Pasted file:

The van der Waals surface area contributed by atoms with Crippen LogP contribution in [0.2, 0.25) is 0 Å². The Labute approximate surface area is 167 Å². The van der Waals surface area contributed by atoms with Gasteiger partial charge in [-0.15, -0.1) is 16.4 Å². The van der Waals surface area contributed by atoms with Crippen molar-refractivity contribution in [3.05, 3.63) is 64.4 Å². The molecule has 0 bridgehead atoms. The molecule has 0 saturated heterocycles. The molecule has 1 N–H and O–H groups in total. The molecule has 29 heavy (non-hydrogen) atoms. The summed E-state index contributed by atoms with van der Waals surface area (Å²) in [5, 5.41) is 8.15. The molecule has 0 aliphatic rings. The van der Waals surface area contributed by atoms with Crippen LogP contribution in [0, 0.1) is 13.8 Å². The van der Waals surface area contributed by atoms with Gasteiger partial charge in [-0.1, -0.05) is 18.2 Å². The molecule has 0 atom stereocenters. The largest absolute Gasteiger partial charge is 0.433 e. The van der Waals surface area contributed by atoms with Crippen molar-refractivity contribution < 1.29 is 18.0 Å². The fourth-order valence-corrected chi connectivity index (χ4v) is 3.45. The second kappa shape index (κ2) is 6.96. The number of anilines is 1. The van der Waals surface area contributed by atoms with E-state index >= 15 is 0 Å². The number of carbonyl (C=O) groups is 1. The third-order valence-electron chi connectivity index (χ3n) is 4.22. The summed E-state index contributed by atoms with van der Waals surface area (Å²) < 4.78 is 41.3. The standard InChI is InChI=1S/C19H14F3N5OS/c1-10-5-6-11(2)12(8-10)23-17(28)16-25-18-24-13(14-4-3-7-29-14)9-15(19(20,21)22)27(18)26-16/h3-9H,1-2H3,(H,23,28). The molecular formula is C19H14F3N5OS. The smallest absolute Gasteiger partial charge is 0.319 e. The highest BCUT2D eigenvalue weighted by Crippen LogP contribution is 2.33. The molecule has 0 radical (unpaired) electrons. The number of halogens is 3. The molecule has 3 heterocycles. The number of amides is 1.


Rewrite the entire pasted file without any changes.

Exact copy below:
The van der Waals surface area contributed by atoms with Crippen LogP contribution in [0.2, 0.25) is 0 Å². The Labute approximate surface area is 167 Å². The van der Waals surface area contributed by atoms with Gasteiger partial charge in [-0.15, -0.1) is 16.4 Å². The van der Waals surface area contributed by atoms with Crippen molar-refractivity contribution in [3.05, 3.63) is 64.4 Å². The molecule has 0 bridgehead atoms. The molecule has 0 saturated heterocycles. The molecule has 1 N–H and O–H groups in total. The molecule has 29 heavy (non-hydrogen) atoms. The summed E-state index contributed by atoms with van der Waals surface area (Å²) in [5, 5.41) is 8.15. The molecule has 0 aliphatic rings. The van der Waals surface area contributed by atoms with Crippen LogP contribution in [0, 0.1) is 13.8 Å². The van der Waals surface area contributed by atoms with Gasteiger partial charge in [-0.1, -0.05) is 18.2 Å². The molecule has 0 atom stereocenters. The largest absolute Gasteiger partial charge is 0.433 e. The van der Waals surface area contributed by atoms with Crippen molar-refractivity contribution < 1.29 is 18.0 Å². The fourth-order valence-corrected chi connectivity index (χ4v) is 3.45. The second kappa shape index (κ2) is 6.96. The number of anilines is 1. The van der Waals surface area contributed by atoms with E-state index >= 15 is 0 Å². The number of carbonyl (C=O) groups is 1. The third-order valence-electron chi connectivity index (χ3n) is 4.22. The summed E-state index contributed by atoms with van der Waals surface area (Å²) < 4.78 is 41.3. The standard InChI is InChI=1S/C19H14F3N5OS/c1-10-5-6-11(2)12(8-10)23-17(28)16-25-18-24-13(14-4-3-7-29-14)9-15(19(20,21)22)27(18)26-16/h3-9H,1-2H3,(H,23,28). The molecular formula is C19H14F3N5OS. The smallest absolute Gasteiger partial charge is 0.319 e. The highest BCUT2D eigenvalue weighted by Crippen LogP contribution is 2.33. The molecule has 0 radical (unpaired) electrons. The number of halogens is 3. The molecule has 3 heterocycles. The number of amides is 1.